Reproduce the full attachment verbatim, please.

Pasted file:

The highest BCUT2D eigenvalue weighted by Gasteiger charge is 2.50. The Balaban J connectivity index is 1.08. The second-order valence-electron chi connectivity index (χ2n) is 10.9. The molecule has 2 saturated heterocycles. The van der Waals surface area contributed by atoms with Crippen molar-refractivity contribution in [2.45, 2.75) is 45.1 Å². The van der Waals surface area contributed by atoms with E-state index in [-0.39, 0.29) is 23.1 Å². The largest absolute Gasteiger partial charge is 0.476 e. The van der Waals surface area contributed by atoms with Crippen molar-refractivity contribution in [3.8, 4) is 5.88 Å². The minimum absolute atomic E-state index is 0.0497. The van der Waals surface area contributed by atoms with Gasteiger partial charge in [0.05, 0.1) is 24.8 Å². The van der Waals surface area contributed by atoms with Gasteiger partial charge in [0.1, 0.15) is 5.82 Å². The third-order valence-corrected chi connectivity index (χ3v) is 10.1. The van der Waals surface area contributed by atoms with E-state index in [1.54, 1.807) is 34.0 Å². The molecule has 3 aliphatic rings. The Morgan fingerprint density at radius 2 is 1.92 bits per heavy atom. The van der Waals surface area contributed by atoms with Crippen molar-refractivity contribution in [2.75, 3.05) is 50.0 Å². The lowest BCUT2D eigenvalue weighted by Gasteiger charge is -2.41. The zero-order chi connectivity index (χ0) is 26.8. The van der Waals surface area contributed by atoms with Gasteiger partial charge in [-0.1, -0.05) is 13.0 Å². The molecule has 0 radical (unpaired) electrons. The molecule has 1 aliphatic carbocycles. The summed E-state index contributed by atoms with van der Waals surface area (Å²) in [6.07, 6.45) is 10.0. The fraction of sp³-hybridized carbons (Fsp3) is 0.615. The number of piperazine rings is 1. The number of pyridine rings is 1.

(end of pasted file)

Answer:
The highest BCUT2D eigenvalue weighted by Gasteiger charge is 2.50. The Balaban J connectivity index is 1.08. The second-order valence-electron chi connectivity index (χ2n) is 10.9. The molecule has 2 saturated heterocycles. The van der Waals surface area contributed by atoms with Crippen molar-refractivity contribution in [2.45, 2.75) is 45.1 Å². The van der Waals surface area contributed by atoms with E-state index in [-0.39, 0.29) is 23.1 Å². The largest absolute Gasteiger partial charge is 0.476 e. The van der Waals surface area contributed by atoms with Crippen molar-refractivity contribution in [3.8, 4) is 5.88 Å². The minimum absolute atomic E-state index is 0.0497. The van der Waals surface area contributed by atoms with Gasteiger partial charge in [0.05, 0.1) is 24.8 Å². The van der Waals surface area contributed by atoms with Gasteiger partial charge in [0.1, 0.15) is 5.82 Å². The third-order valence-corrected chi connectivity index (χ3v) is 10.1. The van der Waals surface area contributed by atoms with E-state index in [1.54, 1.807) is 34.0 Å². The molecule has 3 aliphatic rings. The Morgan fingerprint density at radius 2 is 1.92 bits per heavy atom. The van der Waals surface area contributed by atoms with Crippen molar-refractivity contribution in [2.75, 3.05) is 50.0 Å². The lowest BCUT2D eigenvalue weighted by Gasteiger charge is -2.41. The zero-order chi connectivity index (χ0) is 26.8. The van der Waals surface area contributed by atoms with Gasteiger partial charge in [-0.1, -0.05) is 13.0 Å². The molecule has 0 radical (unpaired) electrons. The molecule has 1 aliphatic carbocycles. The summed E-state index contributed by atoms with van der Waals surface area (Å²) in [6.07, 6.45) is 10.0. The fraction of sp³-hybridized carbons (Fsp3) is 0.615. The number of piperazine rings is 1. The number of pyridine rings is 1.